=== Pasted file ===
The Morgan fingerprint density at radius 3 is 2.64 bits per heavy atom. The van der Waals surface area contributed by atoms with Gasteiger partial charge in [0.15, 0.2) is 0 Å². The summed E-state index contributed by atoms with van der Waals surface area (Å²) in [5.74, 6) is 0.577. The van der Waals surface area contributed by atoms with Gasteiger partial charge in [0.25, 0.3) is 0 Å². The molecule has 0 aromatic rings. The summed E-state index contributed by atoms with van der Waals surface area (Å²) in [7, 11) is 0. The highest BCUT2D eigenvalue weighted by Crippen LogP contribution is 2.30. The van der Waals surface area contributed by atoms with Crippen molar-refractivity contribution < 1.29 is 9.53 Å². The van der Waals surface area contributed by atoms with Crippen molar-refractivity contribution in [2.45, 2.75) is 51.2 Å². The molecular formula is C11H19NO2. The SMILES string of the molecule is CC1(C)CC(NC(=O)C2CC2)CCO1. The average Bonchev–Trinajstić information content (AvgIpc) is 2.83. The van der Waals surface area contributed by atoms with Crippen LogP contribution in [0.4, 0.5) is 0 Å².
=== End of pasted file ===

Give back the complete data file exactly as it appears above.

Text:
The Morgan fingerprint density at radius 3 is 2.64 bits per heavy atom. The van der Waals surface area contributed by atoms with Gasteiger partial charge in [0.15, 0.2) is 0 Å². The summed E-state index contributed by atoms with van der Waals surface area (Å²) in [5.74, 6) is 0.577. The van der Waals surface area contributed by atoms with Gasteiger partial charge in [0.25, 0.3) is 0 Å². The molecule has 0 aromatic rings. The summed E-state index contributed by atoms with van der Waals surface area (Å²) in [7, 11) is 0. The highest BCUT2D eigenvalue weighted by Crippen LogP contribution is 2.30. The van der Waals surface area contributed by atoms with Crippen molar-refractivity contribution < 1.29 is 9.53 Å². The van der Waals surface area contributed by atoms with Crippen molar-refractivity contribution in [2.45, 2.75) is 51.2 Å². The molecular formula is C11H19NO2. The SMILES string of the molecule is CC1(C)CC(NC(=O)C2CC2)CCO1. The average Bonchev–Trinajstić information content (AvgIpc) is 2.83. The van der Waals surface area contributed by atoms with Crippen LogP contribution in [0.4, 0.5) is 0 Å².